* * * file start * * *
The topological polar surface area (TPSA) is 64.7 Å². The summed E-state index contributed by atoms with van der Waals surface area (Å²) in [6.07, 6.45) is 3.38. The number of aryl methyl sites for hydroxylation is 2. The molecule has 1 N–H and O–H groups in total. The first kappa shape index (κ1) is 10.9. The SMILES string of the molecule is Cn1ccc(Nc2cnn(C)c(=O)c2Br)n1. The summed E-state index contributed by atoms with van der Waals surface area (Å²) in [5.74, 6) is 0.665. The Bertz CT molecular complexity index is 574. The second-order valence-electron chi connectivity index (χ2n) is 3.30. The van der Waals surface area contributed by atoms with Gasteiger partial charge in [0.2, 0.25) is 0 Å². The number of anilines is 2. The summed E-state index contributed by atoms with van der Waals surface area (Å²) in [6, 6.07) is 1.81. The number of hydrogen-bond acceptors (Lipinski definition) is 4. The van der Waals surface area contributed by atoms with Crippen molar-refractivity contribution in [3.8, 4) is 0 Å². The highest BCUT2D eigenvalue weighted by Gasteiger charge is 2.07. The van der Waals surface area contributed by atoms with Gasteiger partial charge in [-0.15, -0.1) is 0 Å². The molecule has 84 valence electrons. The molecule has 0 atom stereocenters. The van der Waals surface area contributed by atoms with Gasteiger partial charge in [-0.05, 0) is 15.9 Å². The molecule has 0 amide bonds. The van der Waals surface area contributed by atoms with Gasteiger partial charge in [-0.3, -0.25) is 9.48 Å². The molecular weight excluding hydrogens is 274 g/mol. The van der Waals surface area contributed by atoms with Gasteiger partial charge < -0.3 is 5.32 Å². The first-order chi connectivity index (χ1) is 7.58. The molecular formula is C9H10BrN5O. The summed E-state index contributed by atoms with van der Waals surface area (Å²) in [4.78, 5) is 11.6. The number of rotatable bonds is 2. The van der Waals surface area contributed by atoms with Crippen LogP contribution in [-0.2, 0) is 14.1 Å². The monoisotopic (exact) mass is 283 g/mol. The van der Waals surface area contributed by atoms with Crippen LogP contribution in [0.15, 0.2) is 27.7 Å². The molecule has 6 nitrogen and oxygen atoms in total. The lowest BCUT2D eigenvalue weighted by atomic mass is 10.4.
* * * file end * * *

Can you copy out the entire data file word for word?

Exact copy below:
The topological polar surface area (TPSA) is 64.7 Å². The summed E-state index contributed by atoms with van der Waals surface area (Å²) in [6.07, 6.45) is 3.38. The number of aryl methyl sites for hydroxylation is 2. The molecule has 1 N–H and O–H groups in total. The first kappa shape index (κ1) is 10.9. The SMILES string of the molecule is Cn1ccc(Nc2cnn(C)c(=O)c2Br)n1. The summed E-state index contributed by atoms with van der Waals surface area (Å²) in [5.74, 6) is 0.665. The Bertz CT molecular complexity index is 574. The second-order valence-electron chi connectivity index (χ2n) is 3.30. The van der Waals surface area contributed by atoms with Gasteiger partial charge in [0.2, 0.25) is 0 Å². The number of anilines is 2. The summed E-state index contributed by atoms with van der Waals surface area (Å²) in [6, 6.07) is 1.81. The number of hydrogen-bond acceptors (Lipinski definition) is 4. The van der Waals surface area contributed by atoms with Crippen molar-refractivity contribution in [3.8, 4) is 0 Å². The highest BCUT2D eigenvalue weighted by Gasteiger charge is 2.07. The van der Waals surface area contributed by atoms with Gasteiger partial charge in [-0.15, -0.1) is 0 Å². The molecule has 84 valence electrons. The molecule has 0 atom stereocenters. The van der Waals surface area contributed by atoms with Gasteiger partial charge in [-0.05, 0) is 15.9 Å². The molecule has 0 amide bonds. The van der Waals surface area contributed by atoms with Gasteiger partial charge in [-0.3, -0.25) is 9.48 Å². The molecular weight excluding hydrogens is 274 g/mol. The van der Waals surface area contributed by atoms with Gasteiger partial charge < -0.3 is 5.32 Å². The first-order chi connectivity index (χ1) is 7.58. The molecular formula is C9H10BrN5O. The summed E-state index contributed by atoms with van der Waals surface area (Å²) in [4.78, 5) is 11.6. The number of rotatable bonds is 2. The van der Waals surface area contributed by atoms with Crippen LogP contribution in [-0.2, 0) is 14.1 Å². The monoisotopic (exact) mass is 283 g/mol. The van der Waals surface area contributed by atoms with Crippen LogP contribution in [0.15, 0.2) is 27.7 Å². The molecule has 6 nitrogen and oxygen atoms in total. The lowest BCUT2D eigenvalue weighted by atomic mass is 10.4.